Returning to the skull cup from which Rosemund drinks, I have yet to render my verdict on the vessel’s meaning but see it as a vehicle signifying both consumption and catharsis not unlike these others from early Britain. After drinking from the body of her father, Rosemund releases her rage in retaliation against her husband’s tyranny, embodying the conqueror and effectively ending Albinus’s reign.
Emily McLemore, Ph.D. Department of English University of Notre Dame
Film adaptions of SirGawain and the Green Knight have also emerged in modern times, including Steven Weeks’ two movies based on the medieval story: Gawain and the Green Knight (1973), and then about a decade later, The Sword of the Valiant: The Legend of Sir Gawain and the Green Knight (1984), which famously features Sir Sean Connery as the Green Knight. While Weeks draws primarily from Sir Gawain and the Green Knight in his film adaptations of the medieval poem, he also borrows from other Arthurian legends, such as the tale of Sir Gareth in Thomas Malory’s Le Morte d’Arthur and Yvain, the Knight of the Lion by Chrétien de Troyes.
Moreover, last year a new film adaption of the poem, titled The Green Knight (2021), directed, written, edited, and produced by David Lowery, was released in theaters. This recent movie adaption of Sir Gawain and the Green Knight drew both praise and opprobrium from critics, prompting me to view and write my own review of the film. The Green Knight stars Dev Patel as Gawain, a nephew of King Arthur in this adaptation, who embarks on an epic quest to test his chivalry and confront the Green Knight.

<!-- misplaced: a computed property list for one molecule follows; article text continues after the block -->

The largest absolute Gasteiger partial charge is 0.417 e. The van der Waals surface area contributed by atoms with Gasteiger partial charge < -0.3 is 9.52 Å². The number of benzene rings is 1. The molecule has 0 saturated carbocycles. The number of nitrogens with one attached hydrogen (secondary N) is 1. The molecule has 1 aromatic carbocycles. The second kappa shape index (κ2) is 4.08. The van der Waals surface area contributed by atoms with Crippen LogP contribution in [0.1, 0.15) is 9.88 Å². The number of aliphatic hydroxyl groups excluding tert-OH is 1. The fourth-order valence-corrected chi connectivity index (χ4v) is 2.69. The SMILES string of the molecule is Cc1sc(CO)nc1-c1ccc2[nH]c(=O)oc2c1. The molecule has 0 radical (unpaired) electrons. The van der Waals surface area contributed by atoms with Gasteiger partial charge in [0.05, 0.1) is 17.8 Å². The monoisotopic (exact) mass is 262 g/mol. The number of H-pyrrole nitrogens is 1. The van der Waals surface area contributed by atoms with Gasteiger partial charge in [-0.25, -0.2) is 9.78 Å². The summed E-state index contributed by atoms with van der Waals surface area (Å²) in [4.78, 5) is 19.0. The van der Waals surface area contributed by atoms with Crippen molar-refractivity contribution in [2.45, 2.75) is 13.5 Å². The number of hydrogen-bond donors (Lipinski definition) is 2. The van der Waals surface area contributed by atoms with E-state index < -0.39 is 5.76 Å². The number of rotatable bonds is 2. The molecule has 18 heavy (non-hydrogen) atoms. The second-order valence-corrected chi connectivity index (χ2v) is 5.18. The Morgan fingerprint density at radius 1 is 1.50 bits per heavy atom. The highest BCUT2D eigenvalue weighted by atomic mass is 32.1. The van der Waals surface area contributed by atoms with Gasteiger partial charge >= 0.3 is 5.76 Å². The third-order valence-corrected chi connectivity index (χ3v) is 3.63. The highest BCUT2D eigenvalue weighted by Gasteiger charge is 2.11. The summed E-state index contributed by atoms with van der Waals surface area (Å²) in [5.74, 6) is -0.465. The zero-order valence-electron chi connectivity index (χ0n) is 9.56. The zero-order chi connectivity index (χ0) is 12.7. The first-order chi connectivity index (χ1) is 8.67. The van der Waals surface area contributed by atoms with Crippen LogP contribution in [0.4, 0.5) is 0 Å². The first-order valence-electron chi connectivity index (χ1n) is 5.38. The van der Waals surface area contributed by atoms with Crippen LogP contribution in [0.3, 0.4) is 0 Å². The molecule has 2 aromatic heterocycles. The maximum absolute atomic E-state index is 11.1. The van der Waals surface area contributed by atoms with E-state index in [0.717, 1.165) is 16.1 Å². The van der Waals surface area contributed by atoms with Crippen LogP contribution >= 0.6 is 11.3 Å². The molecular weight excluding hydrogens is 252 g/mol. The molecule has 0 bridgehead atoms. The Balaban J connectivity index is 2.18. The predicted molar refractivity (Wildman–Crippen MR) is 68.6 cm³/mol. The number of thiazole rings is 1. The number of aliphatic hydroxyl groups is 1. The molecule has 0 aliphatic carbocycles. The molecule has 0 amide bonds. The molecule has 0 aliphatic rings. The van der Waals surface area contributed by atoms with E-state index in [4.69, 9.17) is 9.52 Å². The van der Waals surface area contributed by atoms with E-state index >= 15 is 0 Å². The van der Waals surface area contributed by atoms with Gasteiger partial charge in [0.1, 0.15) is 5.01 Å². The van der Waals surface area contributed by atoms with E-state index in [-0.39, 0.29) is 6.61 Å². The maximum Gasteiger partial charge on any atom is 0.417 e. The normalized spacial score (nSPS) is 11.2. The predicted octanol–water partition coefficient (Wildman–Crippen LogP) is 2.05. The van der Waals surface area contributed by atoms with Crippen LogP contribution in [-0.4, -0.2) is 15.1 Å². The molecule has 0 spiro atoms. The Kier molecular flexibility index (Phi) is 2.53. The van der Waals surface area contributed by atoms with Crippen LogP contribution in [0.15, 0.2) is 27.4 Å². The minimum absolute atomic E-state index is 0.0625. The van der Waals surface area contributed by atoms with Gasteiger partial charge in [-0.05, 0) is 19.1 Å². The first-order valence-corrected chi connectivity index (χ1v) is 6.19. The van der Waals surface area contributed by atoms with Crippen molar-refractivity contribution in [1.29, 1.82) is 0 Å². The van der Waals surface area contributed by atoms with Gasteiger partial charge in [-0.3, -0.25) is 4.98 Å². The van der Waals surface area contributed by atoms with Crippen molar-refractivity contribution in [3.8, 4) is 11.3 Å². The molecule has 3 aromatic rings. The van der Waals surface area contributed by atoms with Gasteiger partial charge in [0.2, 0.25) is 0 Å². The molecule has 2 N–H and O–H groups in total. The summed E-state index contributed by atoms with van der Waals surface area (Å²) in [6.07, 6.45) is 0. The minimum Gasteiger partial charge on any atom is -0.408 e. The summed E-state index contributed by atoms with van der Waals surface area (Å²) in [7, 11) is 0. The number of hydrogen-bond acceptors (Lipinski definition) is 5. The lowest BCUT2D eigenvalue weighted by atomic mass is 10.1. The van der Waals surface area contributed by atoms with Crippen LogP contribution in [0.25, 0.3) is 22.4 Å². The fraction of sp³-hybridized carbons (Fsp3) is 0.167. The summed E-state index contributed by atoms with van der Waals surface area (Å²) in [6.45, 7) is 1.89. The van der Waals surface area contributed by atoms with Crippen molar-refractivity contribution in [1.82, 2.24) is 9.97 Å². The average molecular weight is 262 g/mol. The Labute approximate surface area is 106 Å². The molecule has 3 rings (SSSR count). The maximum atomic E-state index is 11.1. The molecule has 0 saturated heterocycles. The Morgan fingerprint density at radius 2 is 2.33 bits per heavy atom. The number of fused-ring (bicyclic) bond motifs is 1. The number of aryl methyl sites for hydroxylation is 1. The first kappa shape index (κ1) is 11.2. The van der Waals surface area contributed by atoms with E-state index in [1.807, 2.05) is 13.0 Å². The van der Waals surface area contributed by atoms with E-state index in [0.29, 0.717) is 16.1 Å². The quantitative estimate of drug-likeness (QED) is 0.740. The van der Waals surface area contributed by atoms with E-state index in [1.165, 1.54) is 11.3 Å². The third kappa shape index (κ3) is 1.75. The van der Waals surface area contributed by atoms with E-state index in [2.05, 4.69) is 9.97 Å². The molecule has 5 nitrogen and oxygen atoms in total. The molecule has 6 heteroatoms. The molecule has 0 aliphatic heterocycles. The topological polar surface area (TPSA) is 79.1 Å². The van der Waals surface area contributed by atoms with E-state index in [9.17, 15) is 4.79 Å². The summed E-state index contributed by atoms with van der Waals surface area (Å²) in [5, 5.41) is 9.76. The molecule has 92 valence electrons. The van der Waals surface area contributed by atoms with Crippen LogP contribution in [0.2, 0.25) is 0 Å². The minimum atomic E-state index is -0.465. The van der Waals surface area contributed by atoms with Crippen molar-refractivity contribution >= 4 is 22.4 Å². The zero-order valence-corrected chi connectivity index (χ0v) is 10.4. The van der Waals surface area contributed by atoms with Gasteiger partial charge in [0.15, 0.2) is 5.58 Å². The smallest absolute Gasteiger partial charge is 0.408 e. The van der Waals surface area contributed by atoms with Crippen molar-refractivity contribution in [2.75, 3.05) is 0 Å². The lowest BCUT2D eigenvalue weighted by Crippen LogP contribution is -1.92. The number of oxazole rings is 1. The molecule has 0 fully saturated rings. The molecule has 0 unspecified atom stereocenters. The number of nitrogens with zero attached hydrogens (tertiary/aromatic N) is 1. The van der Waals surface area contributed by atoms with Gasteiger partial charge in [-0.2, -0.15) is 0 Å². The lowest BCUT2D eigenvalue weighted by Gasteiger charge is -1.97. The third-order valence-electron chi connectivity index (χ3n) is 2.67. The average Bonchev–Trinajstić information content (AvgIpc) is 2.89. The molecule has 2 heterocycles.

But today, as I previewed in my previous post on adaptations of Beowulf in modern cartoons, I want to discuss the introduction of a character adaptation of the Green Knight in the final season of Cartoon Network’s Adventure Time. The episode that features and centers the Green Knight is called “Seventeen” (Season 10 Episode 5), in which the plot borrows substantially from the medieval alliterative poem, despite significant redactions and reworking on certain characters and themes from the source text.